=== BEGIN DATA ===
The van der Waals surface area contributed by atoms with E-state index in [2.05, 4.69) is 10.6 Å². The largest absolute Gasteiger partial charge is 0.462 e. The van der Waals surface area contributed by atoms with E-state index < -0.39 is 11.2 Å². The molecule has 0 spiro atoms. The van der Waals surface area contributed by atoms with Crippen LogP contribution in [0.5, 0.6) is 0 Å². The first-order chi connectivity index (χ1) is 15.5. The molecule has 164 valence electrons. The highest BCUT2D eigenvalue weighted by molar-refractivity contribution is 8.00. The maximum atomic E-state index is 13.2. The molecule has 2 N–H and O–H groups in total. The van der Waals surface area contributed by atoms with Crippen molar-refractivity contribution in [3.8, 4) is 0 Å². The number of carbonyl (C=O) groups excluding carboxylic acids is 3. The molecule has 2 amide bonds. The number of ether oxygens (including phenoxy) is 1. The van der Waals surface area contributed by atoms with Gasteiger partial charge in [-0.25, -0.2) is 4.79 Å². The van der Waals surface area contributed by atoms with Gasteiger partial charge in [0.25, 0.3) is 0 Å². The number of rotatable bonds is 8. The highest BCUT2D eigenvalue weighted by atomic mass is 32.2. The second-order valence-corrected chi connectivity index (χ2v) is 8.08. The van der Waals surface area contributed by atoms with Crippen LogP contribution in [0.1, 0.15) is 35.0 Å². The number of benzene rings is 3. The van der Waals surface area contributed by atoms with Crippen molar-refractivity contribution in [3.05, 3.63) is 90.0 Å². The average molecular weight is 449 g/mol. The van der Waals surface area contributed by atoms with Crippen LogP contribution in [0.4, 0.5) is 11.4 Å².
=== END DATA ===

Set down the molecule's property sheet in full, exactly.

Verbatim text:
The van der Waals surface area contributed by atoms with E-state index in [2.05, 4.69) is 10.6 Å². The largest absolute Gasteiger partial charge is 0.462 e. The van der Waals surface area contributed by atoms with E-state index < -0.39 is 11.2 Å². The molecule has 0 spiro atoms. The van der Waals surface area contributed by atoms with Crippen LogP contribution in [0.5, 0.6) is 0 Å². The first-order chi connectivity index (χ1) is 15.5. The molecule has 164 valence electrons. The highest BCUT2D eigenvalue weighted by molar-refractivity contribution is 8.00. The maximum atomic E-state index is 13.2. The molecule has 2 N–H and O–H groups in total. The van der Waals surface area contributed by atoms with Crippen molar-refractivity contribution in [3.8, 4) is 0 Å². The number of carbonyl (C=O) groups excluding carboxylic acids is 3. The molecule has 2 amide bonds. The number of ether oxygens (including phenoxy) is 1. The van der Waals surface area contributed by atoms with Gasteiger partial charge in [-0.25, -0.2) is 4.79 Å². The van der Waals surface area contributed by atoms with Gasteiger partial charge in [0.25, 0.3) is 0 Å². The number of rotatable bonds is 8. The highest BCUT2D eigenvalue weighted by atomic mass is 32.2. The second-order valence-corrected chi connectivity index (χ2v) is 8.08. The van der Waals surface area contributed by atoms with Crippen LogP contribution in [0.1, 0.15) is 35.0 Å². The number of benzene rings is 3. The van der Waals surface area contributed by atoms with Crippen molar-refractivity contribution in [3.05, 3.63) is 90.0 Å². The average molecular weight is 449 g/mol. The van der Waals surface area contributed by atoms with Crippen LogP contribution in [0.4, 0.5) is 11.4 Å².